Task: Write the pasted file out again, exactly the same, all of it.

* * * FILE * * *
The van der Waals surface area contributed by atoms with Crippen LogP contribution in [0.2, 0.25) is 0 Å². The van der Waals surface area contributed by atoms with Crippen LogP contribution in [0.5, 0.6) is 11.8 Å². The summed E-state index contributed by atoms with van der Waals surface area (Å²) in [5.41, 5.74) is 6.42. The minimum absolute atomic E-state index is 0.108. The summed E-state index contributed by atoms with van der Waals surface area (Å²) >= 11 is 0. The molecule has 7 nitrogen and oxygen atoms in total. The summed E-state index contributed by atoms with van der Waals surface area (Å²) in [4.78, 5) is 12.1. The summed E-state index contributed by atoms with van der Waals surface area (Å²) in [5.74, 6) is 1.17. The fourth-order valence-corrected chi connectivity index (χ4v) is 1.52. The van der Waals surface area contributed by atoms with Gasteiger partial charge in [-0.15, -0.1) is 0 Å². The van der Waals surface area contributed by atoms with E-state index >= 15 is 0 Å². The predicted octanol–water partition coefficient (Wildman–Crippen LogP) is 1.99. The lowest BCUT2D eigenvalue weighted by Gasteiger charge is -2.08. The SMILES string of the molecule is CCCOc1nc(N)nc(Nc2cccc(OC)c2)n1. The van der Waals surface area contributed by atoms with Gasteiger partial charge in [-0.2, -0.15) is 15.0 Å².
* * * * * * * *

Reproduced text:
The van der Waals surface area contributed by atoms with Crippen LogP contribution in [0.2, 0.25) is 0 Å². The van der Waals surface area contributed by atoms with Crippen LogP contribution in [0.5, 0.6) is 11.8 Å². The summed E-state index contributed by atoms with van der Waals surface area (Å²) in [5.41, 5.74) is 6.42. The minimum absolute atomic E-state index is 0.108. The summed E-state index contributed by atoms with van der Waals surface area (Å²) >= 11 is 0. The molecule has 7 nitrogen and oxygen atoms in total. The summed E-state index contributed by atoms with van der Waals surface area (Å²) in [4.78, 5) is 12.1. The summed E-state index contributed by atoms with van der Waals surface area (Å²) in [5.74, 6) is 1.17. The fourth-order valence-corrected chi connectivity index (χ4v) is 1.52. The van der Waals surface area contributed by atoms with Gasteiger partial charge in [-0.15, -0.1) is 0 Å². The van der Waals surface area contributed by atoms with E-state index >= 15 is 0 Å². The predicted octanol–water partition coefficient (Wildman–Crippen LogP) is 1.99. The lowest BCUT2D eigenvalue weighted by Gasteiger charge is -2.08. The SMILES string of the molecule is CCCOc1nc(N)nc(Nc2cccc(OC)c2)n1. The van der Waals surface area contributed by atoms with Gasteiger partial charge in [-0.2, -0.15) is 15.0 Å².